The original role of the Committee of Selection - founded in 1840 - was to appoint committees on private bills.
In later years it was also given responsibility for selecting members to serve on public bill committees and since 1979 it has also been responsible for choosing the membership of all select committees.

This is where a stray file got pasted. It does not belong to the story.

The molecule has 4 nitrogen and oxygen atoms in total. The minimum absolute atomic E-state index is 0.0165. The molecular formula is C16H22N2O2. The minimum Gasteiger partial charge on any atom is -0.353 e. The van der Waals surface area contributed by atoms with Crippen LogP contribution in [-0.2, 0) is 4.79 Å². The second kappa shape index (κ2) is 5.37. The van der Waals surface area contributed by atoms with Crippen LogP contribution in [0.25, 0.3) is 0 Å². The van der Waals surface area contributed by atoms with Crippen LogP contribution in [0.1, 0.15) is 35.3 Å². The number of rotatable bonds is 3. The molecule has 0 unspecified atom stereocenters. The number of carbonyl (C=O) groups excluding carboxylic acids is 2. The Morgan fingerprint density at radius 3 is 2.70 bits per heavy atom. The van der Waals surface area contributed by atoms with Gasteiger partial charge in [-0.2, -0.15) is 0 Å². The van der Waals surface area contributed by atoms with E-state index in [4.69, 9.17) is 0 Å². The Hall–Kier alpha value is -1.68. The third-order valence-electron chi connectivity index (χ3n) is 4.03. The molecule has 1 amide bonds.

Names are put forward to the committee by the party whips and the committee can either accept or reject these recommendations.
The committee's recommendations must be voted on by the whole House and are sometimes overturned.
In June 2001, the House rejected a bid by the government to oust two select committee chairmen - Donald Anderson and the late Gwyneth Dunwoody.